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Elliott, LPCC, NCC
Elliott, LPCC, NCC, Psychotherapist
Category: Mental Health
Satisfied Customers: 7664
Experience:  35 years of experience as a Licensed Professional Clinical Counselor, National Certified Counselor and a college professor.
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I could really use some advice about talking with my mother

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I could really use some advice about talking with my mother who is 85 years old and won't let me get rid of anything out of her house. She keeps buying DVDs, and is up to about 1500 of them. All her bookshelves are also full of books but she keeps buying those as well. There are just stacks everywhere. She has an e-reader but she'll still buy the hardcopy. Yesterday, I was folding clothes for her and asked her where the rags go because there were some threadbare towels in the load. She said those weren't rags. She wants to keep them because they remind her of her old home, even though she has new ones. (These were plain old white towels -- not even monogrammed or anything.)

I don't know how to talk to her without upsetting her and also don't know what kind of help to get her. I got her to see a psychologist a few months back but I'm not sure how to bring up the question of whether she's still seeing her and whether it is doing any good. That was for depression. She is now on Welbutrin and told my sister it is working quite well, though she hasn't mentioned it to me at all even though we usually talk about those kinds of things.

Mother is clearly depressed. She doesn't participate in any activities and doesn't socialize much. She doesn't like strangers, and is such a know-it-all that most of her family doesn't want to be around her. I know it is my responsibility to try to help her, but I don't know where to start. Any ideas?
Seeking expert counseling is a sign of strength. A personal relationship with a caring professional is proven clinically effective.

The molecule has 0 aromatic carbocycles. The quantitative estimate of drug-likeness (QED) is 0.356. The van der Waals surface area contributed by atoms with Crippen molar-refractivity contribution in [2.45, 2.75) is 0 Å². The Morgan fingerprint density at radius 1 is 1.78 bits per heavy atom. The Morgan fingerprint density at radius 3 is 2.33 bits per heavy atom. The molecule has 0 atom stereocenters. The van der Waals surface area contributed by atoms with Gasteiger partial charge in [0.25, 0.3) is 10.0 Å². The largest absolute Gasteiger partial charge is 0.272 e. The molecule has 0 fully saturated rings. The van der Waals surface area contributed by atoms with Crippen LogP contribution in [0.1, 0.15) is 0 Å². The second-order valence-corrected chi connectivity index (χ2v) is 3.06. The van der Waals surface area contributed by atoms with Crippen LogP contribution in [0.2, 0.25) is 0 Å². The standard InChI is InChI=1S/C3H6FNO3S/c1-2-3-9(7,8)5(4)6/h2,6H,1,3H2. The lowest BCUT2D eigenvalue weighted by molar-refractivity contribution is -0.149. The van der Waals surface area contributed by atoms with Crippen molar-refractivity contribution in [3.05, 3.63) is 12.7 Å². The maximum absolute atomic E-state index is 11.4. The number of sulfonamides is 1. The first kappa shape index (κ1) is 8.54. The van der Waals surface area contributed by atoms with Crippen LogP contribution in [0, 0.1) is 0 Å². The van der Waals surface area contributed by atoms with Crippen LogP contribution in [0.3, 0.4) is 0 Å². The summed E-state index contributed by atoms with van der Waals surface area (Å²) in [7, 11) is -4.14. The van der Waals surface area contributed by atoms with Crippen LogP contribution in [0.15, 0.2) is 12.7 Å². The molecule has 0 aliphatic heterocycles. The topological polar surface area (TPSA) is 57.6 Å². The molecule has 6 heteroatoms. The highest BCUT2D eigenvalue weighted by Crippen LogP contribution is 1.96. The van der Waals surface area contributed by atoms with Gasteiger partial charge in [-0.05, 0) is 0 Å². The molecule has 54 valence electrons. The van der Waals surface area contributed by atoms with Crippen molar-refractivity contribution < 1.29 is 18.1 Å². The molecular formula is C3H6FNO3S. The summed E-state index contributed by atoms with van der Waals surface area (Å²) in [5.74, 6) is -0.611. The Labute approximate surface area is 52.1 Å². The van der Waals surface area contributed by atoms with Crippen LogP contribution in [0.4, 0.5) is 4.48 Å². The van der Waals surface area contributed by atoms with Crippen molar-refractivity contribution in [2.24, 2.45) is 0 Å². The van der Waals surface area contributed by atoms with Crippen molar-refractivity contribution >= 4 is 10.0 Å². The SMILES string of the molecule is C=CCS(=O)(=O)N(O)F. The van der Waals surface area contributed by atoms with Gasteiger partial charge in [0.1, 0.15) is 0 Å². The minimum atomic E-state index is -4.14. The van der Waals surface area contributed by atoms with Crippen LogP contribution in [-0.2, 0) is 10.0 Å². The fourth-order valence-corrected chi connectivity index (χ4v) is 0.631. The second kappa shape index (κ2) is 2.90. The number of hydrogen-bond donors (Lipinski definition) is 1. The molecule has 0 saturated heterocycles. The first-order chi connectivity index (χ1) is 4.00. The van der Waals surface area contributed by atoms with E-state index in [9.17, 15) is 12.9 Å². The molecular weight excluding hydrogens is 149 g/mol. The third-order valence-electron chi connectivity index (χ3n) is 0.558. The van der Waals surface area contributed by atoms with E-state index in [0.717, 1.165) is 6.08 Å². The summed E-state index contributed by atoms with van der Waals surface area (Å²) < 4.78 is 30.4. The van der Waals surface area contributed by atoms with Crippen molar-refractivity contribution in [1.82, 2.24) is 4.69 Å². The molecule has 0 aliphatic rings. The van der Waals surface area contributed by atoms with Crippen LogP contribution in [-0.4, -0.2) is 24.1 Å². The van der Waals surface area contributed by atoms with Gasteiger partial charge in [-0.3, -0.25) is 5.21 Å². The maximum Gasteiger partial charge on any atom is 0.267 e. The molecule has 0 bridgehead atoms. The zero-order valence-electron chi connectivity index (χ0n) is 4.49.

Dear concerned daughter,

Your mother is still suffering from some depression, it seems, but if she feels that the Wellbutrin in helping her, then this definitely progress. Wellbutrin (bupropion) has less side effects than many other antidepressants (as long as she isn't already prone to seizures).

She is a hoarder, which means that she has Obsessive Compulsive Disorder. Other than having a big clutter, this OCD probably serves to lessen her anxiety and it would probably be more harmful to her to try to make her change than to just let her continue to hold on to the old mementos and shards of her life that give her comfort through famliarility. To most people, these are old rags, but to her the towels are reassuring remnants of the past.

It seems that you are already very helpful to her, with housework and the like. She is, at her age, very set in her ways. This compulsion to collect seems silly, at best, XXXXX XXXXX is probably helping her to deal with the unique problems of old age, including a memory not as sharp as it used to be.

I urge you to consider accepting this behavior, as it does not seem to threaten her health of safety in any substantial way.

I wish you continued good relations with your mother.

Warm regards,

Elliott Sewell, LPCC, NCC, CCMHC
Customer: replied 4 years ago.

Thanks for the response. I agree with much of it. At what point do I put my foot down about the fact that her house can't be cleaned, or her bookshelves could topple on her? This time last summer she tripped over the exercise bike she never uses and broke her hip. She does use the treadmill -- for stacking trash on that she doesn't want to take out (cardboard boxes). She collects these for months at a time so I can remove them when I come to town. Do you have any idea of what kind of third party I could engage to act as a go-between? Someone who would objectively look at her behaviors as well as my (potential over-) reactions? She doesn't believe in God so a clergy isn't an option.

Dear XXXXXa,

Than you for getting back to me. Your mother has obviously crossed the danger line on several occasions and has put herself at risk. You will have to protect her, but when you put your foot down, my must tread lightly. You will have to quietly spirit away some of the trash when she is away or sleeping, and you might have to hire someone or use other family members to clear space enough to increase the safety.

A Licensed Marriage and Family Counselor would probably be the best intermediary, since this is a family affair. Hopefully, you can enlist your sister's help as well. If you have a family member who is closer than you, that person can look in on her and spirit away some of the trash and make sure that there is no fire or other safety issues.

You will have to do your best to cater to her unreasonable needs, for you will not change her. She cannot adapt to you, and you will have to be the flexible one, which is the role you have inherited at this stage of her life and yours.

I wish you great perseverance, patience, and continued unconditional love.

Warm regards,

Elliott Sewell, LPCC, NCC, CCMHC
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